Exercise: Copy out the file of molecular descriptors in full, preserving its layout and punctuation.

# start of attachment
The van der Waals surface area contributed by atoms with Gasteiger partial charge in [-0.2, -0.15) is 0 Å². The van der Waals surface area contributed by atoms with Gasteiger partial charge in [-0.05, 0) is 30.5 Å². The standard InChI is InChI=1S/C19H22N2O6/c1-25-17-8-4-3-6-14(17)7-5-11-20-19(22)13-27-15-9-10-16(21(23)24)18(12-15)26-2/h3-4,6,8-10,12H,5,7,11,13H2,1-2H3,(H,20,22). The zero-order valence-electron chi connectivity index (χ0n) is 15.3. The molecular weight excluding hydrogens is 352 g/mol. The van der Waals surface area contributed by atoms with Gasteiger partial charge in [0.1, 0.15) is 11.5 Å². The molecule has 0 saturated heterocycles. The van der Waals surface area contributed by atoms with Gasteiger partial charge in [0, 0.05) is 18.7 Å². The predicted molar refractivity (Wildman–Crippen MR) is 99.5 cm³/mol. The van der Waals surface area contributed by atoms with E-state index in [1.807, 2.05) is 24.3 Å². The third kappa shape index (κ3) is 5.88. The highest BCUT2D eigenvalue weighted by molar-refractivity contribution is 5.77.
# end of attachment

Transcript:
The van der Waals surface area contributed by atoms with Gasteiger partial charge in [-0.2, -0.15) is 0 Å². The van der Waals surface area contributed by atoms with Gasteiger partial charge in [-0.05, 0) is 30.5 Å². The standard InChI is InChI=1S/C19H22N2O6/c1-25-17-8-4-3-6-14(17)7-5-11-20-19(22)13-27-15-9-10-16(21(23)24)18(12-15)26-2/h3-4,6,8-10,12H,5,7,11,13H2,1-2H3,(H,20,22). The zero-order valence-electron chi connectivity index (χ0n) is 15.3. The molecular weight excluding hydrogens is 352 g/mol. The van der Waals surface area contributed by atoms with Gasteiger partial charge in [0.1, 0.15) is 11.5 Å². The molecule has 0 saturated heterocycles. The van der Waals surface area contributed by atoms with Gasteiger partial charge in [0, 0.05) is 18.7 Å². The predicted molar refractivity (Wildman–Crippen MR) is 99.5 cm³/mol. The van der Waals surface area contributed by atoms with E-state index in [1.807, 2.05) is 24.3 Å². The third kappa shape index (κ3) is 5.88. The highest BCUT2D eigenvalue weighted by molar-refractivity contribution is 5.77.